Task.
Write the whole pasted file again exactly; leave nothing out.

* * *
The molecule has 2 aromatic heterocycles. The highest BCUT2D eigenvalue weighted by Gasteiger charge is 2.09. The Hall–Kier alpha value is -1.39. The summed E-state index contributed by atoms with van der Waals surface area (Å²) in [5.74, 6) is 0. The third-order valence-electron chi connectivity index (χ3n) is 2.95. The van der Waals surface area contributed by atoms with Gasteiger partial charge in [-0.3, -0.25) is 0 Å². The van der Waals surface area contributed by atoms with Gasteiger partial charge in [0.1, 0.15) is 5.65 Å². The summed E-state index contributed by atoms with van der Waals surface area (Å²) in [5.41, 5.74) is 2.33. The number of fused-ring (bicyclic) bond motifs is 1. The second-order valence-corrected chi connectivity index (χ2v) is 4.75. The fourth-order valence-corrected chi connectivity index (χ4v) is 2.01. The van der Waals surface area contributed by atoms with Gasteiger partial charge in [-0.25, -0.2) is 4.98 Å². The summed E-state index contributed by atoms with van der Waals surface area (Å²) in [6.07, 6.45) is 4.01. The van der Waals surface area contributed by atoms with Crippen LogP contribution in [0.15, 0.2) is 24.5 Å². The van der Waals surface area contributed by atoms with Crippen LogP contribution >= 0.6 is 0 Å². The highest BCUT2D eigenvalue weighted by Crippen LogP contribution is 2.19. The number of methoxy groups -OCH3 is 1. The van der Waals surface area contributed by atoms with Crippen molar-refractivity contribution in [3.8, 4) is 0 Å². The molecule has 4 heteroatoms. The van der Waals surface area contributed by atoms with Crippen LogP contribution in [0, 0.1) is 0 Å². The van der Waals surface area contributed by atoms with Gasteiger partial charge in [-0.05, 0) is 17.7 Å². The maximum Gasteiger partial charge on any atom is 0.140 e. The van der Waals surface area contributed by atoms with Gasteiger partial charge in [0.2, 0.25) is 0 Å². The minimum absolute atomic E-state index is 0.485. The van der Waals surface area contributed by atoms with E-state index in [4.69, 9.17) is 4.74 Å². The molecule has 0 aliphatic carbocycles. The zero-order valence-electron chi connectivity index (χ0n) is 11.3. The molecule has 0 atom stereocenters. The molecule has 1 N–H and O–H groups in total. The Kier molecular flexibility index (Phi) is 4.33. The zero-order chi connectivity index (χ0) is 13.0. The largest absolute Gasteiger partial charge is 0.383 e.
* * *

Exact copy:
The molecule has 2 aromatic heterocycles. The highest BCUT2D eigenvalue weighted by Gasteiger charge is 2.09. The Hall–Kier alpha value is -1.39. The summed E-state index contributed by atoms with van der Waals surface area (Å²) in [5.74, 6) is 0. The third-order valence-electron chi connectivity index (χ3n) is 2.95. The van der Waals surface area contributed by atoms with Gasteiger partial charge in [-0.3, -0.25) is 0 Å². The van der Waals surface area contributed by atoms with Gasteiger partial charge in [0.1, 0.15) is 5.65 Å². The summed E-state index contributed by atoms with van der Waals surface area (Å²) in [5.41, 5.74) is 2.33. The number of fused-ring (bicyclic) bond motifs is 1. The second-order valence-corrected chi connectivity index (χ2v) is 4.75. The fourth-order valence-corrected chi connectivity index (χ4v) is 2.01. The van der Waals surface area contributed by atoms with Gasteiger partial charge in [-0.25, -0.2) is 4.98 Å². The summed E-state index contributed by atoms with van der Waals surface area (Å²) in [6.07, 6.45) is 4.01. The van der Waals surface area contributed by atoms with Crippen LogP contribution in [0.15, 0.2) is 24.5 Å². The van der Waals surface area contributed by atoms with Crippen LogP contribution >= 0.6 is 0 Å². The highest BCUT2D eigenvalue weighted by Crippen LogP contribution is 2.19. The number of methoxy groups -OCH3 is 1. The van der Waals surface area contributed by atoms with Crippen molar-refractivity contribution in [3.8, 4) is 0 Å². The molecule has 4 heteroatoms. The van der Waals surface area contributed by atoms with Crippen LogP contribution in [0, 0.1) is 0 Å². The van der Waals surface area contributed by atoms with Gasteiger partial charge in [-0.05, 0) is 17.7 Å². The maximum Gasteiger partial charge on any atom is 0.140 e. The van der Waals surface area contributed by atoms with Gasteiger partial charge in [0.2, 0.25) is 0 Å². The minimum absolute atomic E-state index is 0.485. The van der Waals surface area contributed by atoms with E-state index in [4.69, 9.17) is 4.74 Å². The molecule has 0 aliphatic carbocycles. The zero-order valence-electron chi connectivity index (χ0n) is 11.3. The molecule has 0 atom stereocenters. The molecule has 1 N–H and O–H groups in total. The Kier molecular flexibility index (Phi) is 4.33. The zero-order chi connectivity index (χ0) is 13.0. The largest absolute Gasteiger partial charge is 0.383 e.